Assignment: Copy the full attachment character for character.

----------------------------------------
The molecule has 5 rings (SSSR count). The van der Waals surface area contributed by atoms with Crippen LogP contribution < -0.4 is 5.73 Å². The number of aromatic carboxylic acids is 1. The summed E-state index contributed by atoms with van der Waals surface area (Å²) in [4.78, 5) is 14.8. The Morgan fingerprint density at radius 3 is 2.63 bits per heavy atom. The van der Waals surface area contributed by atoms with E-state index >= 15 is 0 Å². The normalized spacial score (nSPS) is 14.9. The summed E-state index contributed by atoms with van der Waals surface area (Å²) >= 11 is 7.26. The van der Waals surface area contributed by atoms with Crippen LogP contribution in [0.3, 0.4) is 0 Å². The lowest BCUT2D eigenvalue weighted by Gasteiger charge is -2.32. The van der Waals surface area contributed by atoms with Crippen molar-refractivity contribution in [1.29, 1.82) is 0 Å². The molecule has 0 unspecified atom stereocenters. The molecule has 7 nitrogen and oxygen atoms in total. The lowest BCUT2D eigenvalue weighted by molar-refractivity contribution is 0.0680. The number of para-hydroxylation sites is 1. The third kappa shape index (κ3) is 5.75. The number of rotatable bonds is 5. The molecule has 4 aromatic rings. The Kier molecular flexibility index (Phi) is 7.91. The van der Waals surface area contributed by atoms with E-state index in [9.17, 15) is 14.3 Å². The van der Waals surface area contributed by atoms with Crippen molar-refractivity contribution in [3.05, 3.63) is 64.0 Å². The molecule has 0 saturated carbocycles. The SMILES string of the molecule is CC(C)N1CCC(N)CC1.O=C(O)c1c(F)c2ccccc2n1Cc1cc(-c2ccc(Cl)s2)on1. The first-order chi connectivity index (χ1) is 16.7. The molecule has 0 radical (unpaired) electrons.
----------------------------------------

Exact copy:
The molecule has 5 rings (SSSR count). The van der Waals surface area contributed by atoms with Crippen LogP contribution < -0.4 is 5.73 Å². The number of aromatic carboxylic acids is 1. The summed E-state index contributed by atoms with van der Waals surface area (Å²) in [4.78, 5) is 14.8. The Morgan fingerprint density at radius 3 is 2.63 bits per heavy atom. The van der Waals surface area contributed by atoms with E-state index >= 15 is 0 Å². The normalized spacial score (nSPS) is 14.9. The summed E-state index contributed by atoms with van der Waals surface area (Å²) >= 11 is 7.26. The van der Waals surface area contributed by atoms with Crippen LogP contribution in [0.3, 0.4) is 0 Å². The lowest BCUT2D eigenvalue weighted by Gasteiger charge is -2.32. The van der Waals surface area contributed by atoms with Crippen molar-refractivity contribution in [1.29, 1.82) is 0 Å². The molecule has 0 unspecified atom stereocenters. The molecule has 7 nitrogen and oxygen atoms in total. The lowest BCUT2D eigenvalue weighted by molar-refractivity contribution is 0.0680. The number of para-hydroxylation sites is 1. The third kappa shape index (κ3) is 5.75. The number of rotatable bonds is 5. The molecule has 4 aromatic rings. The Kier molecular flexibility index (Phi) is 7.91. The van der Waals surface area contributed by atoms with E-state index in [9.17, 15) is 14.3 Å². The van der Waals surface area contributed by atoms with Crippen molar-refractivity contribution in [3.05, 3.63) is 64.0 Å². The molecule has 0 saturated carbocycles. The SMILES string of the molecule is CC(C)N1CCC(N)CC1.O=C(O)c1c(F)c2ccccc2n1Cc1cc(-c2ccc(Cl)s2)on1. The first-order chi connectivity index (χ1) is 16.7. The molecule has 0 radical (unpaired) electrons.